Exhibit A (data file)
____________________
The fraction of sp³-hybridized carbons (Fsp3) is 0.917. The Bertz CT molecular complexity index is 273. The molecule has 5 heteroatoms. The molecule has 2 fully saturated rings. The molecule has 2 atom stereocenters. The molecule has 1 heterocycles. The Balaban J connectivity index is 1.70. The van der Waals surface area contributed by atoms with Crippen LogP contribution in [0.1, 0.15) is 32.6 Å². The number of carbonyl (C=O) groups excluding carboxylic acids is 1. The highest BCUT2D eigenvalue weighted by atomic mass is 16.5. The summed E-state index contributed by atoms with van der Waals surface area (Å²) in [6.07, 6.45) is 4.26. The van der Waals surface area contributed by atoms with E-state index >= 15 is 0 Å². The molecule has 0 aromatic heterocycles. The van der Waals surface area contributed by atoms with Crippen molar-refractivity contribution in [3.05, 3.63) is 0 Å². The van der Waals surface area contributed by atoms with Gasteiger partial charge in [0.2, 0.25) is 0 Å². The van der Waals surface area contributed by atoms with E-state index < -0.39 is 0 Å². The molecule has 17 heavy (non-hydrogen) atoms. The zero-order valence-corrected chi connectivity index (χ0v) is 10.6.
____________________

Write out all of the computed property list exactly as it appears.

The fraction of sp³-hybridized carbons (Fsp3) is 0.917. The Bertz CT molecular complexity index is 273. The molecule has 5 heteroatoms. The molecule has 2 fully saturated rings. The molecule has 2 atom stereocenters. The molecule has 1 heterocycles. The Balaban J connectivity index is 1.70. The van der Waals surface area contributed by atoms with Crippen LogP contribution in [0.1, 0.15) is 32.6 Å². The number of carbonyl (C=O) groups excluding carboxylic acids is 1. The highest BCUT2D eigenvalue weighted by atomic mass is 16.5. The summed E-state index contributed by atoms with van der Waals surface area (Å²) in [6.07, 6.45) is 4.26. The van der Waals surface area contributed by atoms with E-state index >= 15 is 0 Å². The molecule has 0 aromatic heterocycles. The van der Waals surface area contributed by atoms with Crippen molar-refractivity contribution in [3.05, 3.63) is 0 Å². The van der Waals surface area contributed by atoms with Gasteiger partial charge in [0.2, 0.25) is 0 Å². The van der Waals surface area contributed by atoms with E-state index < -0.39 is 0 Å². The molecule has 17 heavy (non-hydrogen) atoms. The zero-order valence-corrected chi connectivity index (χ0v) is 10.6.